Jacksonville Assault Lawyer
What is Assault in Florida?
Assault, typically paired with the crime of battery, is a criminal offense that involves threatening another individual or individuals. In an altercation between two or more people, the crime of “assault” refers to a (1) physical or verbal threat that can be reasonably carried out which (2) causes a person to fear for their immediate safety. By definition, the offense does not include physical contact. This means that if one person throws a punch aimed at another but missed, the aggressor may face assault charges. For clarification, if physical contact does occur, the crime can be charged as “battery”. An assault becomes “aggravated” when during the course of an offense, an aggressor makes use of a deadly weapon or intends to commit a felony.
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Assault can be committed as a crime in and of itself but is also frequently accompanied by other crimes or aggravating factors such as the presence of a deadly weapon or assault with battery. The penalties and the charges will differ drastically depending on the unique factors present in each case. If you were arrested and are now facing assault charges, speak with a Jacksonville assault attorney from our firm immediately.
Work with our dedicated and experienced Jacksonville assault attorney today to fight for your rights! Contact us today at (904) 701-0591!
Assault with a Deadly Weapon
Assault with a deadly weapon is considered aggravated assault. There are a few different types of aggravated assault recognized in Florida. A deadly weapon could be considered a gun, a knife or other types of objects used for the purpose of causing harm such as brass knuckles or explosives. Even unloaded guns can be considered deadly weapons. Under Florida law, any item which is capable of inflicting great bodily harm and is used in a way which causes a person to fear for their immediate safety may be classified as a deadly weapon. In this way, a heavy or steel toe boot that was swung at someone’s head may lead to charges of aggravated assault.
According to 784.021 of the Florida Statutes, aggravated assault is defined as "an assault:
a) with a deadly weapon without intent to kill; or
b) with intent to commit a felony."
Aggravated assault with the intent to commit a felony is considered a third-degree felony. As you can see, aggravated assault raises the charges from a second-degree misdemeanor up to a felony offense of the third degree.
Penalties for Assault: Misdemeanors & Felonies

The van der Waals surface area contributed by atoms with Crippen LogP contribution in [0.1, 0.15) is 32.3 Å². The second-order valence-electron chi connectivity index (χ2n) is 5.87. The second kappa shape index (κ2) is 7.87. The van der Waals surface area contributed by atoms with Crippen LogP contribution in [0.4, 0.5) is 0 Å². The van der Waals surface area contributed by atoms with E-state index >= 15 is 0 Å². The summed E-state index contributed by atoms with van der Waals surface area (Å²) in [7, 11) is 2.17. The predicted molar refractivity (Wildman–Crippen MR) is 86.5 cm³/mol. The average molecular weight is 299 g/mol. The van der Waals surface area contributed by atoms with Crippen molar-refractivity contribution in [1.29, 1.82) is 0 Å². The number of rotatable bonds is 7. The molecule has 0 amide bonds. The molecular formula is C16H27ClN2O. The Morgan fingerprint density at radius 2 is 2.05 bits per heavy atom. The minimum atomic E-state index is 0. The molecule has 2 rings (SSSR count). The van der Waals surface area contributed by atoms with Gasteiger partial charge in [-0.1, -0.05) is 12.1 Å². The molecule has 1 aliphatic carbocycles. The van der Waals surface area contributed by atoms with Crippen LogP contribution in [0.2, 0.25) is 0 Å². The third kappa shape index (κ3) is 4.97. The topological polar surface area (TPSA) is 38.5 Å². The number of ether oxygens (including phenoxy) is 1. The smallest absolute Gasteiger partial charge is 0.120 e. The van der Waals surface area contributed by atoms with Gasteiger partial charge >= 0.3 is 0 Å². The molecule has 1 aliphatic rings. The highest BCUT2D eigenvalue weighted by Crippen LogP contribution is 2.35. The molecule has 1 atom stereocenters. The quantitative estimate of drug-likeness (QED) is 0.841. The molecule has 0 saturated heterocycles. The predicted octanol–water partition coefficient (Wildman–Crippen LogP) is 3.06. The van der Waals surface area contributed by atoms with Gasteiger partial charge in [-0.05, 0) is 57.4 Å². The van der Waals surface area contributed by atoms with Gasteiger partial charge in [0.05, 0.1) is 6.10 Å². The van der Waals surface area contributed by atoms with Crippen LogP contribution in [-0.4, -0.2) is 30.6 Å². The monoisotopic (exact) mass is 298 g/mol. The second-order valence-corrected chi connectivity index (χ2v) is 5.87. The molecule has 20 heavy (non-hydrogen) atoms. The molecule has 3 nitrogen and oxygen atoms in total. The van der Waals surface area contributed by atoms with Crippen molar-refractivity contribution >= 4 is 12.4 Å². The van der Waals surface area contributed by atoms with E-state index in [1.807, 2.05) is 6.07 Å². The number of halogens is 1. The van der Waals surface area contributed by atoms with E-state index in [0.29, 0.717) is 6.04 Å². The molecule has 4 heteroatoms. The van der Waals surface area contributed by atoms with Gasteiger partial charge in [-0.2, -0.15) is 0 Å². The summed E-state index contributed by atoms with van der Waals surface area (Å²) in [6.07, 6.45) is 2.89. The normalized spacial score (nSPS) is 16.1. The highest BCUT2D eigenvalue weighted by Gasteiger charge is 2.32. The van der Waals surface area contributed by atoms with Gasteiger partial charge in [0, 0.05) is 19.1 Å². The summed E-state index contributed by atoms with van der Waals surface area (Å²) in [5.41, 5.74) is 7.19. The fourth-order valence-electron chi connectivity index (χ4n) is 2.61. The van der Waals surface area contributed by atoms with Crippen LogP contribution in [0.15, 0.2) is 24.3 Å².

Simple assault when charged as a second-degree misdemeanor is punishable as provided by 7775.082 or 775.083 of the Florida Statutes.
The penalties for second-degree misdemeanor assault are:
- Maximum imprisonment of 60 days.
- Maximum fine for simple assault is $500.
The penalties for a third-degree felony, according to the Florida Statutes, are:
- Maximum imprisonment of five years.
- Fines up to $5,000.
- The potential to be considered as a habitual felony offender.
If the aggravated assault was committed and the defendant had prior felonies on their record, then they may be sentenced to ten years in prison according to Florida Statute 775.084.
If you are facing an assault charge, you need criminal defense representation no matter what your circumstances. You may have prior offenses, you may have been charged with aggravated assault or you may have no prior experience with the criminal justice system. Call our experienced Jacksonville assault attorneys today.
Proving Self-Defense in Florida Assault Cases
For self-defense to be just that and not its own form of assault or battery, four requirements must be met during the altercation:
- Defender was legitimately threatened with unlawful harm by another.
- Attacker’s behavior was convincing enough to cause the defender to reasonably believe they were in danger.
- Defender did not attempt to provoke the attacker in any way.
- Defender did not have a safe opportunity to flee, retreat, or escape.
If all four of these conditions are met, the defender can use force or violence in return to protect themselves, to an extent. Self-defense claims must be “proportional” to the perceived or real threat. Force can be used to stop the attack and escape, but it cannot be used to exact revenge or inflict harm to the attacker after the threat has been resolved.
For example: John approaches Matt with his fists raised, an angry scowl on his face, and tells him he is going to attack him. Matt pulls a gun while John is still 100 feet away. At this point, if Matt tells John to stop while also attempting to retreat himself, it would constitute acceptable self-defense and not assault with a deadly weapon. If Matt pulls a gun and immediately fires, killing John before he has a chance to stop his attack, Matt could be charged with murder or manslaughter.
Find out what we can do for you. Contact a Jacksonville assault lawyer today!
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